Stroud is so much fun and full of totally wholesome people. Among my crafty circles we have been knitting for the Wool Against Weapons protest this Saturday – my friend Roma has done 12 metres of pink, I did 1 metre and contributions have been arriving from all around the world. It is making a seven mile long pink scarf for the protest and then we are turning it into blankets for refugees.
The hot topic among the meadow aficionado ladies is Yellow Rattle, and little packets of seed are getting passed around among those of us who ‘do’ grass. Why do we all want yellow rattle in our handbags? Well, it is the ultimate ‘must have’ for the scythwoman’s wildflower meadow – it suppresses coarse grasses and lets the wild flowers flourish. It’s my best friend plant. Yellow Rattle is an annual and I will be sowing it over my wildflower meadow after scything. I mentioned in May that this is the first year I have had the plants in my field, seed having been gifted to me by Sheila last year. The plants have grown well in isolated patches and I have carefully collected a good quantity of seed from these new plants which I can now distribute around. A great result.
I have also been out collecting seeds of cow parsley, greater knapweed, quaking grass and cowslips. This way I can spread round the local seed bank population, rather than bringing in an imported gene pool with commercial seeds. Fine tuned local adaptations/variants are really common in flowering plants. Also fresh seeds are much easier to get to ‘take’ – sprinkled freshly collected from their dispersing pods is what nature intended after all, and this leads to ideal conditions for germination. It reminds me of being a child, collecting little packets of nasturtium and marigold seeds – I have always loved it. I never leave home without a freezer bag in my handbag – I might see some collectable seeds!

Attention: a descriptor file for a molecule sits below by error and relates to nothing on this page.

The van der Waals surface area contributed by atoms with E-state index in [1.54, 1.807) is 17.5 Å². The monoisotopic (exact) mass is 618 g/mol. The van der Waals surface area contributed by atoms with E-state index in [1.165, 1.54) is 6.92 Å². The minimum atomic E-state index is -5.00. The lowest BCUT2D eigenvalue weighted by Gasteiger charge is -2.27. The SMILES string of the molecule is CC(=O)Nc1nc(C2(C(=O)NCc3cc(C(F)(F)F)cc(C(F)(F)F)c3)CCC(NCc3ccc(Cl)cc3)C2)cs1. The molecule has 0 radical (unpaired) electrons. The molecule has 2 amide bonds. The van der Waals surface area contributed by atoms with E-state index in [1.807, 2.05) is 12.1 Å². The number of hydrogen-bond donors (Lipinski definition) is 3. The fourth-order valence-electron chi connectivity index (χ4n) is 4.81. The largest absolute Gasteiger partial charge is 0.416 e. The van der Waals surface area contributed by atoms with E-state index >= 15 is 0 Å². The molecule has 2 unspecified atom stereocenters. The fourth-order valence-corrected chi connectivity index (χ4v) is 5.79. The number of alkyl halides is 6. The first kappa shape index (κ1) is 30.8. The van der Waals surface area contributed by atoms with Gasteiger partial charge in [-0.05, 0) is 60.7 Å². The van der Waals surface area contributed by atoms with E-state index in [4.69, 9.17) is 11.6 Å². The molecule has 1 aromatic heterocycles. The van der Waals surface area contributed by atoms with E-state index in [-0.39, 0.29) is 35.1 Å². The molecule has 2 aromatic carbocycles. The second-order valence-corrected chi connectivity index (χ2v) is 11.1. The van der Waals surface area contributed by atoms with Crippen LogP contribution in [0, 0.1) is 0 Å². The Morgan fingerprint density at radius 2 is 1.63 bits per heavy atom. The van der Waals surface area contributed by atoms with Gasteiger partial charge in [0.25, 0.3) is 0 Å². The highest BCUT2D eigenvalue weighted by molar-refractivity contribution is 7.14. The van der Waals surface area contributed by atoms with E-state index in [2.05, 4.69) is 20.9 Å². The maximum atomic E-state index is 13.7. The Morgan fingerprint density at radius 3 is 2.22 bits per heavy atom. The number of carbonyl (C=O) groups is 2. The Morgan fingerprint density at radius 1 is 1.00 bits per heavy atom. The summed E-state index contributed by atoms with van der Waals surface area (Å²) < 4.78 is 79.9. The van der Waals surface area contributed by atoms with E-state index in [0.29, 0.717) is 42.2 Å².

It is not illegal to collect wild flower seeds as far as I know, but I never would take them all from a particular place, or from a rare plant. Usually I find I have to wait longer than I expect for seeds to be really mature and ripe. It is no good collecting while they are soft and green, they must be hard and dry. Hence the Yellow ‘Rattle’ when the seeds are ripe they do indeed rattle! It is also known as ‘hay rattle’ and traditionally would have been spread around in hay bales.